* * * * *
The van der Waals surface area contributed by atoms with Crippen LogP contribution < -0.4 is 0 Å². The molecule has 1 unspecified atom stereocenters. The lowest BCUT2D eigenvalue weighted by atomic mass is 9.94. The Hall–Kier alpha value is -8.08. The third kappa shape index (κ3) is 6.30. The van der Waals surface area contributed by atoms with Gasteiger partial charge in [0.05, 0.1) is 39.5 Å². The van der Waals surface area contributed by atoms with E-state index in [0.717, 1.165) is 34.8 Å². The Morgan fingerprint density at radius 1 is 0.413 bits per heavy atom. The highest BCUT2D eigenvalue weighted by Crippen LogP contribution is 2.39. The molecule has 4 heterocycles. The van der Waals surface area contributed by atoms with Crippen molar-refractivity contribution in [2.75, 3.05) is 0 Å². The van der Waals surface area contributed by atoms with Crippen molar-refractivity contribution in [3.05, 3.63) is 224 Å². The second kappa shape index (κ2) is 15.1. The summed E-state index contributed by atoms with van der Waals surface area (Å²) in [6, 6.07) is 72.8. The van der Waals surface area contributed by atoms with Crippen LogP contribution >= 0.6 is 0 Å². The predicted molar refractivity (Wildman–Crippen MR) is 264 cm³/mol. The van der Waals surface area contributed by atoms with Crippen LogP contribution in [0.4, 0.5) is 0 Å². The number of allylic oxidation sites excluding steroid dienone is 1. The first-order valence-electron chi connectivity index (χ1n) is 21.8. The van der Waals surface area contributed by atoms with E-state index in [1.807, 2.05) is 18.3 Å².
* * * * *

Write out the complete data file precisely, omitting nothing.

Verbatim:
The van der Waals surface area contributed by atoms with Crippen LogP contribution < -0.4 is 0 Å². The molecule has 1 unspecified atom stereocenters. The lowest BCUT2D eigenvalue weighted by atomic mass is 9.94. The Hall–Kier alpha value is -8.08. The third kappa shape index (κ3) is 6.30. The van der Waals surface area contributed by atoms with Gasteiger partial charge in [0.05, 0.1) is 39.5 Å². The van der Waals surface area contributed by atoms with E-state index in [0.717, 1.165) is 34.8 Å². The Morgan fingerprint density at radius 1 is 0.413 bits per heavy atom. The highest BCUT2D eigenvalue weighted by Crippen LogP contribution is 2.39. The molecule has 4 heterocycles. The van der Waals surface area contributed by atoms with Crippen molar-refractivity contribution in [2.75, 3.05) is 0 Å². The van der Waals surface area contributed by atoms with Crippen molar-refractivity contribution in [3.05, 3.63) is 224 Å². The second kappa shape index (κ2) is 15.1. The summed E-state index contributed by atoms with van der Waals surface area (Å²) in [6, 6.07) is 72.8. The van der Waals surface area contributed by atoms with Crippen LogP contribution >= 0.6 is 0 Å². The predicted molar refractivity (Wildman–Crippen MR) is 264 cm³/mol. The van der Waals surface area contributed by atoms with Crippen LogP contribution in [0.4, 0.5) is 0 Å². The number of allylic oxidation sites excluding steroid dienone is 1. The first-order valence-electron chi connectivity index (χ1n) is 21.8. The van der Waals surface area contributed by atoms with E-state index in [1.807, 2.05) is 18.3 Å².